Paul Tillich, A History Of Christian Thought

Ethical Teachings (Aquinas). Nominalism (Wm. Occam). German mysticism (Eckhart).

The problem we left unfinished in the week before last was the ethical teachings of Thomas Aquinas. His ethical teaching corresponds to his system of grades, as do all the other realms of his system. There is an ethics, a rational sub-structure, and a theological super-structure. Exactly as nature and grace are related to each other, so the sub-structure and super-structure are related to each other. The sub-structure contains the four main pagan virtues, taken from Plato: courage, temperance, wisdom, and the all-embracing justice. They produce natural happiness. Happiness does not mean having a good time or having fun, but it means the fulfillment of one’s own essential nature, which of course produces an awareness of fulfillment – – which means happiness. In Greek the word for happiness is eudaemonia , and you know that there is a philosophical school called eudaemonism. It is often attacked by Christianity that happiness is not the purpose of human existence but, let us say, the glory of God. I think this is a completely mistaken interpretation of eudaemonia. It is exactly what in Christian theology is called blessedness, but blessedness on the basis of the natural virtues, and Thomas knew this. Therefore he was not , but he accepted this concept. It is derived from the two Greek words eu and daemon – a “demon,” a Divine power, which guides us “well” – (cf. Socrates’ daemon.) The result of the guiding produces eudaemonia : being guided in the right way toward self-fulfillment. In this way eudaemonia has received the connotation of happiness or blessedness.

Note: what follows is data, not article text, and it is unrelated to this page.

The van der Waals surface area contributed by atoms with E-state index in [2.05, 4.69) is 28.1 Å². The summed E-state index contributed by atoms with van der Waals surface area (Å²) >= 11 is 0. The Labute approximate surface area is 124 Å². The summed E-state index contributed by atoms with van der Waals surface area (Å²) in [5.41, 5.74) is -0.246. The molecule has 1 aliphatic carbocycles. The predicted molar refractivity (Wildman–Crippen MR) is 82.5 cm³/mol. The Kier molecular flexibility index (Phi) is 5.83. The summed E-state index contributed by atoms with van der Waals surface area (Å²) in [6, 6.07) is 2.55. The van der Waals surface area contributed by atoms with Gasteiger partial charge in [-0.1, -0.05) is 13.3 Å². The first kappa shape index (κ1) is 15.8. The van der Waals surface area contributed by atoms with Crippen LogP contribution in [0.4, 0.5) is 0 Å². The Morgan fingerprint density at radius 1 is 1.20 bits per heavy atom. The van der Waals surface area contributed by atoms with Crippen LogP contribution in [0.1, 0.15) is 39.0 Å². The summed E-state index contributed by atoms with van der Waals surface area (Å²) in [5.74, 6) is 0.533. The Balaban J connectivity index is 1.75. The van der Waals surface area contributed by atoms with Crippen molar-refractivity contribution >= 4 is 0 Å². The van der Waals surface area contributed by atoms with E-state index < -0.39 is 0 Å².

According to Thomas Aquinas, the four virtues of philosophy, the natural virtues, can give natural blessedness – eudaemonia , in the Greek sense. Virtue does not have the bad connotations it has today – such as abstinence from sexual relations, etc. But it means what the Latin term indicates: vir, :man,” manliness, power of being. In all these different virtues, power of being expresses itself – the right power of being, the power of being which is united with justice. This is what these terms mean. So don’t presuppose that if you find the same words in the 13th century that they mean exactly the same as they mean today, especially after at least one century has passed since that time, namely the 18th century, which has changed everything! So be aware of this fact, for all your historical studies, and don’t use these terms in the wrong way. What Thomas does here is to combine ancient ethics – self-fulfillment – on the basis of what is given to man by nature: the courage to be, the temperance which expresses the limits of finitude, the wisdom which expressed the knowledge of these limits, and then the all-embracing justice which gives to each of them the right balance in relationship to the others.

And now on this basis the Christian virtues are seen: faith, love and hope. They are supernatural, they are not what nature gives but what grace gives. So you have the two stories, so to speak: the normal ethics and the transcending, spiritual ethics.